The transition SNR test 210 is intended to eliminate the potential false synchronization detections caused by spurious PARN peaks during the transition period at the onset of the arrival of the preamble.
At the onset of the arrival of the preamble, the instant SNR represented by (SIGNAL B/NOISE B) increases promptly, while the delayed copy of the time-averaged SNR, SIGNAL A (DELAY A)/NOISE A (DELAY A) that measures the SNR of the noise samples preceding the preamble sequence, remains relatively unchanged. Hence, a sudden increase of SNRR value indicates the arrival of the preamble, and the synchronization decision during this transient period will be disabled.
In an exemplary embodiment, DELAY A=1270 samples. The threshold SNR TH can be selected based on experimental data. Once it is selected, the same threshold value is expected to operate effectively over a wide range of system configurations and channel conditions. In an exemplary embodiment, SNR TH is selected to be approximately 6.
A block diagram of an exemplary embodiment of the transition SNR test block 210 is shown in
As shown in
The amplitude test 240 serves to reduce the possibility of a false synchronization indication when the received signal level is substantially below a normal range. The threshold value AMP TH should be empirically selected based on both the minimal received signal level and the particular fixed point implementation of the receiver hardware. In an exemplary embodiment, AMP TH=32.
In the exemplary embodiment of the statistical test block 150 illustrated in
In a further exemplary embodiment illustrated in
In additional exemplary embodiments illustrated in
In yet a further exemplary embodiment illustrated in
OUT=(transition SNR test)AND(PARN test)AND[(PAR test)OR(amplitude test)]
In this embodiment, the logic 250 generates a positive value when the transition SNR test 210, the PARN test 220, and either the PAR test 230 or the amplitude test 240 are passed.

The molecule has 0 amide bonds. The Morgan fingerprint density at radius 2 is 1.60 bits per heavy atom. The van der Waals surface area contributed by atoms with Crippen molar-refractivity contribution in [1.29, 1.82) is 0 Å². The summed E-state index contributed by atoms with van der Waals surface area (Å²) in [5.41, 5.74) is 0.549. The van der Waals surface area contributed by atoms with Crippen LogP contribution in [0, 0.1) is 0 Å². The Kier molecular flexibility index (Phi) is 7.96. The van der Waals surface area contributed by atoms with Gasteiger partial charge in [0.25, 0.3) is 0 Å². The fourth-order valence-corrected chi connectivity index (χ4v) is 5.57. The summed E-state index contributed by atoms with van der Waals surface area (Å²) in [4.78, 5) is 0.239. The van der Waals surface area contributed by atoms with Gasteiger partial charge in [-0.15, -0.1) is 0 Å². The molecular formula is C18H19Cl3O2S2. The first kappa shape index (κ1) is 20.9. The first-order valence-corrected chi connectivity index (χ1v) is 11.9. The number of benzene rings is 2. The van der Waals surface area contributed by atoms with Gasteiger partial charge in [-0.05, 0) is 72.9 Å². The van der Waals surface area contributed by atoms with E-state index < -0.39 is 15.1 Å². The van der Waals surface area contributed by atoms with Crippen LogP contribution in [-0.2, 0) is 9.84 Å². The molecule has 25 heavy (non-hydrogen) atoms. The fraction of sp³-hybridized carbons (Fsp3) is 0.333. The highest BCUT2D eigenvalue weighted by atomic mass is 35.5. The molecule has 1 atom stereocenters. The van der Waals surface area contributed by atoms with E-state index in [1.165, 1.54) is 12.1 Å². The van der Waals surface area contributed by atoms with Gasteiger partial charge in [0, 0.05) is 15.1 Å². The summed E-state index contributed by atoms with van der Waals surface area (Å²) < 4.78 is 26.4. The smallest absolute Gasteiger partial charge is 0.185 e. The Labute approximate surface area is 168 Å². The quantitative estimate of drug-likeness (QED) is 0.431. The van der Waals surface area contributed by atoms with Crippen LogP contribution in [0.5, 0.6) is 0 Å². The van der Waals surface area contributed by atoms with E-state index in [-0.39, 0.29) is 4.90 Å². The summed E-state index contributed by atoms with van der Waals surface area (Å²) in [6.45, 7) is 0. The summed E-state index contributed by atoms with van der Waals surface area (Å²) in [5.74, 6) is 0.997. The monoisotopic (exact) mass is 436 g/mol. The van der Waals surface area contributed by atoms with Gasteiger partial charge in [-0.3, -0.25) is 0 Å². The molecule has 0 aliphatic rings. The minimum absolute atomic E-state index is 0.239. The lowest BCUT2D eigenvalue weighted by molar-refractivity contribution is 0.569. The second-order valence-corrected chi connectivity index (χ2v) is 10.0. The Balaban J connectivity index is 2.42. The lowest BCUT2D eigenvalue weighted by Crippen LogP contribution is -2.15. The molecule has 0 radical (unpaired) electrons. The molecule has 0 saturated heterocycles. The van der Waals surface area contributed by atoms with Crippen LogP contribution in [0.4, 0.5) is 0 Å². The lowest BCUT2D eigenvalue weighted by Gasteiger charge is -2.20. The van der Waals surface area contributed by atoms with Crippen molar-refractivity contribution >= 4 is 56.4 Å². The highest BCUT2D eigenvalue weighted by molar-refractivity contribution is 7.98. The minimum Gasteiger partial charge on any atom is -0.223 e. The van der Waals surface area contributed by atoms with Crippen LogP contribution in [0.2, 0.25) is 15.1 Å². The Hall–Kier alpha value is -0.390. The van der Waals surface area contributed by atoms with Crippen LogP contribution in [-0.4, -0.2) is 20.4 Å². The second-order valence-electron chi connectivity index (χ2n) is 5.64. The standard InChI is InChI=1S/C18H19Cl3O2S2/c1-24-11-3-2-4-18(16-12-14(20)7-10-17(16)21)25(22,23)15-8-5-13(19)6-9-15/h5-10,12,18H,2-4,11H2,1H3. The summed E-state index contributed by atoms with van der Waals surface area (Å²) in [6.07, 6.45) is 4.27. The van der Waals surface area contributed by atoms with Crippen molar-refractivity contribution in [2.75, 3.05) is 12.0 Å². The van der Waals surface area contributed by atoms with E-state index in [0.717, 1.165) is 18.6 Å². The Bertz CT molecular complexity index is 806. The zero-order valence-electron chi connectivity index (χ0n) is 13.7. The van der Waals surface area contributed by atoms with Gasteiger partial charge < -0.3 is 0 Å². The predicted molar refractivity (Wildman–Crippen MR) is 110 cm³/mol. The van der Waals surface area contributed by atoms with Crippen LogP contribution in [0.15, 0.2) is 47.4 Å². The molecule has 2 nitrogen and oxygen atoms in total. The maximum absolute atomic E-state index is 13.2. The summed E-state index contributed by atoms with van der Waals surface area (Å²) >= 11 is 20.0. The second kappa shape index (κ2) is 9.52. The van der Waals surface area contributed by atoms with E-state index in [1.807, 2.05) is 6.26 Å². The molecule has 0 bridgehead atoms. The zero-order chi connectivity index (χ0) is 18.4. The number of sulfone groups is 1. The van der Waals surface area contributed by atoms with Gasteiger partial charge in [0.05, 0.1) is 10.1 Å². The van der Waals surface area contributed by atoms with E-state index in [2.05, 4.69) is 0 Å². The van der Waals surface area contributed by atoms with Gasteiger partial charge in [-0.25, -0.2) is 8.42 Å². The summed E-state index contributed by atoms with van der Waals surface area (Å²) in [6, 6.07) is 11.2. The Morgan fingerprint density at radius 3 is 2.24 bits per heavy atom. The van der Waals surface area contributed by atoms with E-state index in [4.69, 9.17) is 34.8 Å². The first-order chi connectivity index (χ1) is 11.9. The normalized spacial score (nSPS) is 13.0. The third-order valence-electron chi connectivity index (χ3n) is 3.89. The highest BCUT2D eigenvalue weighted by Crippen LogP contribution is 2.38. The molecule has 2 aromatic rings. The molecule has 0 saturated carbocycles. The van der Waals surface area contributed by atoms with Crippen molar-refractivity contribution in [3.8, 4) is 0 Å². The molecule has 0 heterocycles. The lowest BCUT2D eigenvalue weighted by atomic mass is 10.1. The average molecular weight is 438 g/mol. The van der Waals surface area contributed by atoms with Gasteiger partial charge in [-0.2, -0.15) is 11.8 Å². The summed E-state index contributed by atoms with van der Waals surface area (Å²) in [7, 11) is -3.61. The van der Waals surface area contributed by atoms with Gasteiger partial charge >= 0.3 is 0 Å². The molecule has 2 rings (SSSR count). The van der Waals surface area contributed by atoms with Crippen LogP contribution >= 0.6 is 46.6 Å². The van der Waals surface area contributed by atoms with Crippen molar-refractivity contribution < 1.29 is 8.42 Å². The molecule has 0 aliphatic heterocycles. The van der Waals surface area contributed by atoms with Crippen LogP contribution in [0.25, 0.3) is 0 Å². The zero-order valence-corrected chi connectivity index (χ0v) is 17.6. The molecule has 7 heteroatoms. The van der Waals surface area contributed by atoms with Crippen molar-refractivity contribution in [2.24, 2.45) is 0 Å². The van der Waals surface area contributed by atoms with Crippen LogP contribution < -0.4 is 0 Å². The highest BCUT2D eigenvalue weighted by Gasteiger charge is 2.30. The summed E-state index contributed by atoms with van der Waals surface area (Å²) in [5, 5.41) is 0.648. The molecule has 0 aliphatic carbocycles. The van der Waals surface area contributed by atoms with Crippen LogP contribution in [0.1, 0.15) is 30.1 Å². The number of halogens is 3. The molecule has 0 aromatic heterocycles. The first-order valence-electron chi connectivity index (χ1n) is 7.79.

It is understood that the above-described embodiments are illustrative of only a few of the possible specific embodiments which can represent applications of the invention. Numerous and varied other arrangements can be made by those skilled in the art without departing from the spirit and scope of the invention.
|Cited Patent||Filing date||Publication date||Applicant||Title|
|US5305347 *||Sep 3, 1991||Apr 19, 1994||Deutsche Aerospace Ag||Method of detecting the frequency deviation in digital communication transmissions|
|US5912931 *||Aug 1, 1996||Jun 15, 1999||Nextel Communications||Method for multicarrier signal detection and parameter estimation in mobile radio communication channels|
|US6047016 *||Jun 23, 1997||Apr 4, 2000||Cellnet Data Systems, Inc.||Processing a spread spectrum signal in a frequency adjustable system|
|US6282232||Apr 1, 1998||Aug 28, 2001||Spacenet, Inc.||Methods and apparatus for burst-mode CDMA DSSS communications receiving systems|
|US6304515 *||Dec 2, 1999||Oct 16, 2001||John Louis Spiesberger||Matched-lag filter for detection and communication|
|US6356607||Nov 15, 1996||Mar 12, 2002||Omnipoint Corporation||Preamble code structure and detection method and apparatus|
|US6493376||Oct 9, 1998||Dec 10, 2002||Qualcomm, Inc.||Multi-layered PN code spreading in a multi-user communications system|
|US6724834||Feb 22, 2002||Apr 20, 2004||Albert L. Garrett||Threshold detector for detecting synchronization signals at correlator output during packet acquisition|
|US6816543||Sep 5, 2000||Nov 9, 2004||Matsushita Electric Industrial Co., Ltd.||Spread spectrum communication apparatus and synchronization acquisition method therein|
|US6934327 *||Apr 23, 2001||Aug 23, 2005||Rockwell Collins||Acquisition of a continuous-phase modulation waveform|
|US6965586||Nov 16, 2000||Nov 15, 2005||Nec Corporation||Initial synchronization method in DS-CDMA inter-base station asynchronous cellular scheme|